by Keith Nicol
As we get ready for another cross-country-ski season, there are a variety of activities we can do to be sure we make the most of it. Cross-country skiing involves aerobic conditioning, strength, coordination and the ability to balance. Many skiers will cross-train with running, biking or sea-kayaking in the summer and then hit the gym in the fall to build up specific ski muscles, but practising balance is often an afterthought. Balance is key to both Classic and skate-skiing, and as we age, this skill begins to decline. That means to maintain our ski skills we need to practise specific balance exercises even more as we move into our forties, fifties, sixties and beyond. If you are very fit and strong, but have little balance, your ability to ski well will be severely compromised.
So throughout the summer, I look for many ways to work on my balance. It might be as simple as rigging up a teeter-totter on a beach, as shown in photo 1. We saw one on Hornby Island, B.C., where we were sea-kayaking for several days in early September, and I made a point of using it several times while we were there. Sometimes, as shown in photo 1, I used it to practise two-footed balance, and I also did one-footed exercises on it by centring my foot in the middle. You can also get in a similar practice in the gym or at home with a wobbleboard, as shown in photo 2. This is a round disc of wood with a half-sphere supporting it. In photo 2, I am demonstrating one-footed balance, which I do the most, but you can also do two-footed balance with this as well. I regularly use this wobbleboard indoors while watching TV, and it strengthens ankle and other muscles that help you stay centred.
Of course, the best form of early-season balance practice is to go rollerskiing, and through the fall, I try to practise on one ski frequently. I try to simulate snow-skiing, so I move my hips forward and feel my weight toward the ball of my foot, as shown in photo 3. If you feel the most weight on your heel, try moving it gradually, moving your hips forward as you glide. Often when we ski, we are not aware of where our weight is or what our arm position looks like, so I recommend that you have someone videotape your rollerskiing so that you can see how you look so that you can then make corrections based on what you see.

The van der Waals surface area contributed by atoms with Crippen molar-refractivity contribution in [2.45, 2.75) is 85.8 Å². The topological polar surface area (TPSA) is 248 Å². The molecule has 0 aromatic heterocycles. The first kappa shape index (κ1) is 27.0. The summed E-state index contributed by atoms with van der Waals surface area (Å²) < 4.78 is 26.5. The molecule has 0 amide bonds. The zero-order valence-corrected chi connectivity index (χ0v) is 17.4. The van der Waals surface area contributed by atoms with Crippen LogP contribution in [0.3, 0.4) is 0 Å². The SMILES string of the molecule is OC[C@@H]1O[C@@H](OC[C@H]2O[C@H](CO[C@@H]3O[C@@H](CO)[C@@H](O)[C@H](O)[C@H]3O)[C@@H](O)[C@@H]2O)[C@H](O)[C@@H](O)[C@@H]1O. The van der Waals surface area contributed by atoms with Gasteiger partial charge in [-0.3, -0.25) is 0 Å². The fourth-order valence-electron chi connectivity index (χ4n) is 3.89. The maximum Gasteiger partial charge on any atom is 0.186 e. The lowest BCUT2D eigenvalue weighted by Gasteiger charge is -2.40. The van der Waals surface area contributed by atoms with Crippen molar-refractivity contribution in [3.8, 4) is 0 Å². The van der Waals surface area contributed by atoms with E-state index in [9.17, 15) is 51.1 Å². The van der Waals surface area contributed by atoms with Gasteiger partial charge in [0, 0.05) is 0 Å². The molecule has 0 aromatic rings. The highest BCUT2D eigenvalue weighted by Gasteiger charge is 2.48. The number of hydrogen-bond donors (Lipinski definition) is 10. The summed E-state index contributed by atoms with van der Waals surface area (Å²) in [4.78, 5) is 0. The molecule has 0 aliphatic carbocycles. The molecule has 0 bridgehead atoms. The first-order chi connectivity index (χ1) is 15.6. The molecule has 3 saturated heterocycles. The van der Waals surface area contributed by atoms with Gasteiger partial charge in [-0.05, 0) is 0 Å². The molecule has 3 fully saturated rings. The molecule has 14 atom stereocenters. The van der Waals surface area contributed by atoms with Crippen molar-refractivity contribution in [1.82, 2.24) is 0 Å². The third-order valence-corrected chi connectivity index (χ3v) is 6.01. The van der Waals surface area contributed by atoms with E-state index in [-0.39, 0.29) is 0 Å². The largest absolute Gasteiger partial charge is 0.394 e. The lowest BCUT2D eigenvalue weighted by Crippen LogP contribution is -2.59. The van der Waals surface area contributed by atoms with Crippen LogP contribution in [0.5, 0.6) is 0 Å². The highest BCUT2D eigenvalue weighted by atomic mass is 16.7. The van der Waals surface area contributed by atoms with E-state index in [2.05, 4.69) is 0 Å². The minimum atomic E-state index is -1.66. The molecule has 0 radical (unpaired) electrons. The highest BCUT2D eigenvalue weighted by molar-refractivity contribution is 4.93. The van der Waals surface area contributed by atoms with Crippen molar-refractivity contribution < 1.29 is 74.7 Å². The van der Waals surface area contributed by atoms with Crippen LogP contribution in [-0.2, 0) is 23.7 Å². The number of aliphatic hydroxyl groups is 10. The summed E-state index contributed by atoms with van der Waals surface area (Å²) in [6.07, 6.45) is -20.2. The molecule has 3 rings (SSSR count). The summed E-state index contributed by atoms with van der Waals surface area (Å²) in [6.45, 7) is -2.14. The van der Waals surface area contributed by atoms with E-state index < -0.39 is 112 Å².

If you don't have someone to videotape your skiing, you can still make corrections by using some of these tips. When I skate-ski, I periodically look down just as I am about to glide on a new ski to make sure that I bring the ski underneath me and that I put it down as flat as possible (see photo 4). All too often, skiers adopt a wide stance and never get their skis underneath them, which means that they are gliding on an edged ski. Since edged skis are virtually impossible to glide very far on, this means that their skating is awkward and choppy. In photo 4, I am pushing off my right ski and gliding on a flat left ski.
Another way to get this sensation of bringing your feet underneath you before you glide is to find a paved trail with a line down the middle. As I skate, I try to place my foot down on the line, as shown in photo 5. Photo 6 shows me setting down my glide ski with my opposite foot. With each skate, I try to have my rollerski hit the line, and this forces me to start my skating action with my feet underneath me, which helps me to balance on a flat glide ski. This can also be done in snow, although it is harder since we often don't have lines painted down the ski trail. But you can make one yourself by double-poling down the skate lane and then setting your skis down on top of the line as you freeskate. For help with any aspect of your Nordic skiing, seek out the assistance of a certified CANSI or PSIA instructor.
Contributor Keith Nicol has been on four Canadian INTERSKI demonstration teams for Nordic skiing. He holds CANSI'S highest instructor ranking in both track and telemark skiing. He has a popular Nordic skiing website at http://www2.swgc.mun.ca/~knicol/ nordic%20main.htm and many popular Youtube videos for improving your Nordic skiing (search k2nicol). He can be reached at k2nicol@ gmail.com.